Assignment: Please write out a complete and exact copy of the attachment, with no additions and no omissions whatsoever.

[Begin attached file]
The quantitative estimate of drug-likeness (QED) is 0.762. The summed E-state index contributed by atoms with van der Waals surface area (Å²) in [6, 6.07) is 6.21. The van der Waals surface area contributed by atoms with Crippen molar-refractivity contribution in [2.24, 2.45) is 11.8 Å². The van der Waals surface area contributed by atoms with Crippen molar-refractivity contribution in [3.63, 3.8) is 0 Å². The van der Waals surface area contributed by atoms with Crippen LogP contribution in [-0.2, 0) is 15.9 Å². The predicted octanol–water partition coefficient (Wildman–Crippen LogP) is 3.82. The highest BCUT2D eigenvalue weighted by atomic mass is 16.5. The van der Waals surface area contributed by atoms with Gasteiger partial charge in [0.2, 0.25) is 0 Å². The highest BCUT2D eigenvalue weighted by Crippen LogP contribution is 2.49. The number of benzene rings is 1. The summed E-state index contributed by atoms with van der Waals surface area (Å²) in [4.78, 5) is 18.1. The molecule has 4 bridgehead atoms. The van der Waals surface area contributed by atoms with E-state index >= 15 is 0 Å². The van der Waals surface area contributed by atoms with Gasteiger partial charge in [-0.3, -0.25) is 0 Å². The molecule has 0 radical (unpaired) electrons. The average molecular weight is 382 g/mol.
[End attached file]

The quantitative estimate of drug-likeness (QED) is 0.762. The summed E-state index contributed by atoms with van der Waals surface area (Å²) in [6, 6.07) is 6.21. The van der Waals surface area contributed by atoms with Crippen molar-refractivity contribution in [2.24, 2.45) is 11.8 Å². The van der Waals surface area contributed by atoms with Crippen molar-refractivity contribution in [3.63, 3.8) is 0 Å². The van der Waals surface area contributed by atoms with Crippen LogP contribution in [-0.2, 0) is 15.9 Å². The predicted octanol–water partition coefficient (Wildman–Crippen LogP) is 3.82. The highest BCUT2D eigenvalue weighted by atomic mass is 16.5. The van der Waals surface area contributed by atoms with Gasteiger partial charge in [0.2, 0.25) is 0 Å². The highest BCUT2D eigenvalue weighted by Crippen LogP contribution is 2.49. The number of benzene rings is 1. The summed E-state index contributed by atoms with van der Waals surface area (Å²) in [4.78, 5) is 18.1. The molecule has 4 bridgehead atoms. The van der Waals surface area contributed by atoms with E-state index >= 15 is 0 Å². The van der Waals surface area contributed by atoms with Gasteiger partial charge in [-0.3, -0.25) is 0 Å². The molecule has 0 radical (unpaired) electrons. The average molecular weight is 382 g/mol.